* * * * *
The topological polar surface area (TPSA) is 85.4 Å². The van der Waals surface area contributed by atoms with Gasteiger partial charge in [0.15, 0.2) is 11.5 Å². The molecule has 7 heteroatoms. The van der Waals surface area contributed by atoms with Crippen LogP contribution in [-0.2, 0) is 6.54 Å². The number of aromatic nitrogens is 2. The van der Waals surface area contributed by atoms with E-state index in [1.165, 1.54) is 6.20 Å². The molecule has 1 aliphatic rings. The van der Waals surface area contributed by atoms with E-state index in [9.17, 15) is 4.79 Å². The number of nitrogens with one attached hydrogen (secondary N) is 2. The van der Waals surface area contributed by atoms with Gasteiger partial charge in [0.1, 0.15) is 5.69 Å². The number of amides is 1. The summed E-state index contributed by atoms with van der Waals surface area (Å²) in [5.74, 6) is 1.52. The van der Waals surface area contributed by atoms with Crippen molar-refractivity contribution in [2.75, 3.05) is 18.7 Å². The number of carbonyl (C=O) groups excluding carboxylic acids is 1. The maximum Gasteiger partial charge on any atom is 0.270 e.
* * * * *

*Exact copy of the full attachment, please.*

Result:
The topological polar surface area (TPSA) is 85.4 Å². The van der Waals surface area contributed by atoms with Gasteiger partial charge in [0.15, 0.2) is 11.5 Å². The molecule has 7 heteroatoms. The van der Waals surface area contributed by atoms with Crippen LogP contribution in [-0.2, 0) is 6.54 Å². The number of aromatic nitrogens is 2. The van der Waals surface area contributed by atoms with E-state index in [1.165, 1.54) is 6.20 Å². The molecule has 1 aliphatic rings. The van der Waals surface area contributed by atoms with E-state index in [9.17, 15) is 4.79 Å². The number of nitrogens with one attached hydrogen (secondary N) is 2. The van der Waals surface area contributed by atoms with Gasteiger partial charge in [0.1, 0.15) is 5.69 Å². The number of amides is 1. The summed E-state index contributed by atoms with van der Waals surface area (Å²) in [5.74, 6) is 1.52. The van der Waals surface area contributed by atoms with Crippen molar-refractivity contribution in [2.75, 3.05) is 18.7 Å². The number of carbonyl (C=O) groups excluding carboxylic acids is 1. The maximum Gasteiger partial charge on any atom is 0.270 e.